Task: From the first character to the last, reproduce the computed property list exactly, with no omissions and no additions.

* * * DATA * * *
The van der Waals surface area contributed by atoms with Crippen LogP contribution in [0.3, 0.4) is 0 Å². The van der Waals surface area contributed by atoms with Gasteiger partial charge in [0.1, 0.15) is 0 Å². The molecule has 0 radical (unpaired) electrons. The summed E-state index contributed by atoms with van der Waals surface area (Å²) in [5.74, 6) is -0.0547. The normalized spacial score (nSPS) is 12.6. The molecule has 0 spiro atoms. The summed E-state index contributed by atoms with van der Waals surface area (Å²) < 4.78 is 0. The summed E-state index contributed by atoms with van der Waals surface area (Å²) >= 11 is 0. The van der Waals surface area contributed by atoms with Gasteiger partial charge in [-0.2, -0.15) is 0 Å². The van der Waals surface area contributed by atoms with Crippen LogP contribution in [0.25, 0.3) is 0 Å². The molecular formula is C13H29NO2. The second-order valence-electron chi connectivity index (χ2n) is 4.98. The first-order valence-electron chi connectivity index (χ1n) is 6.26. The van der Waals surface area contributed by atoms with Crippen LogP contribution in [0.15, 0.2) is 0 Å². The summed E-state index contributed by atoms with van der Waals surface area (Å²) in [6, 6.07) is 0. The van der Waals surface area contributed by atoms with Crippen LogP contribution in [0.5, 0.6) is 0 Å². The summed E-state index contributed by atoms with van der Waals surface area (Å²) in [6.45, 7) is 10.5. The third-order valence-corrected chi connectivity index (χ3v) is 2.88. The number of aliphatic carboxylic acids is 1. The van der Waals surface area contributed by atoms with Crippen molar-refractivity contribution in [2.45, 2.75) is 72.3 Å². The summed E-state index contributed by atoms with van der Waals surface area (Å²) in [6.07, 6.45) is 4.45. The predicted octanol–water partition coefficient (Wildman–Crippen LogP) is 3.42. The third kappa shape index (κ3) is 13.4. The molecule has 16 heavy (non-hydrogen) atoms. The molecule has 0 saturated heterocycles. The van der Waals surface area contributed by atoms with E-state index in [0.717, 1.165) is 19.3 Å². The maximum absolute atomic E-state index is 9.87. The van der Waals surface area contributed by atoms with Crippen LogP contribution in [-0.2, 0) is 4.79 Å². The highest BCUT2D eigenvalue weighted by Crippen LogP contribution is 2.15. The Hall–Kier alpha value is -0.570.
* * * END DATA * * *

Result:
The van der Waals surface area contributed by atoms with Crippen LogP contribution in [0.3, 0.4) is 0 Å². The van der Waals surface area contributed by atoms with Gasteiger partial charge in [0.1, 0.15) is 0 Å². The molecule has 0 radical (unpaired) electrons. The summed E-state index contributed by atoms with van der Waals surface area (Å²) in [5.74, 6) is -0.0547. The normalized spacial score (nSPS) is 12.6. The molecule has 0 spiro atoms. The summed E-state index contributed by atoms with van der Waals surface area (Å²) < 4.78 is 0. The summed E-state index contributed by atoms with van der Waals surface area (Å²) >= 11 is 0. The van der Waals surface area contributed by atoms with Gasteiger partial charge in [-0.2, -0.15) is 0 Å². The van der Waals surface area contributed by atoms with Crippen LogP contribution in [0.25, 0.3) is 0 Å². The molecular formula is C13H29NO2. The second-order valence-electron chi connectivity index (χ2n) is 4.98. The first-order valence-electron chi connectivity index (χ1n) is 6.26. The van der Waals surface area contributed by atoms with Crippen LogP contribution in [0.15, 0.2) is 0 Å². The summed E-state index contributed by atoms with van der Waals surface area (Å²) in [6, 6.07) is 0. The van der Waals surface area contributed by atoms with Crippen LogP contribution in [0.5, 0.6) is 0 Å². The summed E-state index contributed by atoms with van der Waals surface area (Å²) in [6.45, 7) is 10.5. The third-order valence-corrected chi connectivity index (χ3v) is 2.88. The number of aliphatic carboxylic acids is 1. The van der Waals surface area contributed by atoms with Crippen molar-refractivity contribution in [2.45, 2.75) is 72.3 Å². The summed E-state index contributed by atoms with van der Waals surface area (Å²) in [6.07, 6.45) is 4.45. The predicted octanol–water partition coefficient (Wildman–Crippen LogP) is 3.42. The third kappa shape index (κ3) is 13.4. The molecule has 16 heavy (non-hydrogen) atoms. The molecule has 0 saturated heterocycles. The van der Waals surface area contributed by atoms with E-state index in [0.717, 1.165) is 19.3 Å². The maximum absolute atomic E-state index is 9.87. The van der Waals surface area contributed by atoms with Crippen LogP contribution in [-0.2, 0) is 4.79 Å². The highest BCUT2D eigenvalue weighted by Crippen LogP contribution is 2.15. The Hall–Kier alpha value is -0.570.